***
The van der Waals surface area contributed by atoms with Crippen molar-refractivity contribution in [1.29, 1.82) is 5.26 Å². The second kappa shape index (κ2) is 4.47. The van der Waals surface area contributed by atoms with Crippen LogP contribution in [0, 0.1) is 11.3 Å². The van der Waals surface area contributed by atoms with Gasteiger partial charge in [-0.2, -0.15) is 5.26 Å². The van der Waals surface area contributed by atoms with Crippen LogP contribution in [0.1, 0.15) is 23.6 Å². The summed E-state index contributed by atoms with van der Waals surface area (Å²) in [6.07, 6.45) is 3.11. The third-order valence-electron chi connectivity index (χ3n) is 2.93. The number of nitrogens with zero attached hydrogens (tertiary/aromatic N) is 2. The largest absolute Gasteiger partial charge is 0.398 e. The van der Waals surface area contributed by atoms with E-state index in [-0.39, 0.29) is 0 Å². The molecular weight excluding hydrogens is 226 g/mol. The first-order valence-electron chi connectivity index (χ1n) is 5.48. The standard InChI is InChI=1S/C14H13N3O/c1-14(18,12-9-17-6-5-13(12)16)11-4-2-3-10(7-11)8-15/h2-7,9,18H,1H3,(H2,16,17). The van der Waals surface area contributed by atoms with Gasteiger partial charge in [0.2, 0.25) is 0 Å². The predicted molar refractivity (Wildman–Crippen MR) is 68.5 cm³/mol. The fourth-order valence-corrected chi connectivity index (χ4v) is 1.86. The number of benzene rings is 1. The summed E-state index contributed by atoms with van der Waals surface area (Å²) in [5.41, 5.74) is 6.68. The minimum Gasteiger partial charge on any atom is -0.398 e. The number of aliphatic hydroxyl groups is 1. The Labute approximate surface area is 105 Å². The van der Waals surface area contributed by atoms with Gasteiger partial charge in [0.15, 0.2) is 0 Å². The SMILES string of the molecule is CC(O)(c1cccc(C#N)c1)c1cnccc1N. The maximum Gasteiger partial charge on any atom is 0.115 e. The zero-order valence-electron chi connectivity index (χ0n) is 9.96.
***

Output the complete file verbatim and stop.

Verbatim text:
The van der Waals surface area contributed by atoms with Crippen molar-refractivity contribution in [1.29, 1.82) is 5.26 Å². The second kappa shape index (κ2) is 4.47. The van der Waals surface area contributed by atoms with Crippen LogP contribution in [0, 0.1) is 11.3 Å². The van der Waals surface area contributed by atoms with Gasteiger partial charge in [-0.2, -0.15) is 5.26 Å². The van der Waals surface area contributed by atoms with Crippen LogP contribution in [0.1, 0.15) is 23.6 Å². The summed E-state index contributed by atoms with van der Waals surface area (Å²) in [6.07, 6.45) is 3.11. The third-order valence-electron chi connectivity index (χ3n) is 2.93. The number of nitrogens with zero attached hydrogens (tertiary/aromatic N) is 2. The largest absolute Gasteiger partial charge is 0.398 e. The van der Waals surface area contributed by atoms with E-state index in [-0.39, 0.29) is 0 Å². The molecular weight excluding hydrogens is 226 g/mol. The first-order valence-electron chi connectivity index (χ1n) is 5.48. The standard InChI is InChI=1S/C14H13N3O/c1-14(18,12-9-17-6-5-13(12)16)11-4-2-3-10(7-11)8-15/h2-7,9,18H,1H3,(H2,16,17). The van der Waals surface area contributed by atoms with Gasteiger partial charge in [0.2, 0.25) is 0 Å². The predicted molar refractivity (Wildman–Crippen MR) is 68.5 cm³/mol. The fourth-order valence-corrected chi connectivity index (χ4v) is 1.86. The number of benzene rings is 1. The summed E-state index contributed by atoms with van der Waals surface area (Å²) in [5.41, 5.74) is 6.68. The minimum Gasteiger partial charge on any atom is -0.398 e. The number of aliphatic hydroxyl groups is 1. The Labute approximate surface area is 105 Å². The van der Waals surface area contributed by atoms with Gasteiger partial charge in [0.15, 0.2) is 0 Å². The SMILES string of the molecule is CC(O)(c1cccc(C#N)c1)c1cnccc1N. The maximum Gasteiger partial charge on any atom is 0.115 e. The zero-order valence-electron chi connectivity index (χ0n) is 9.96.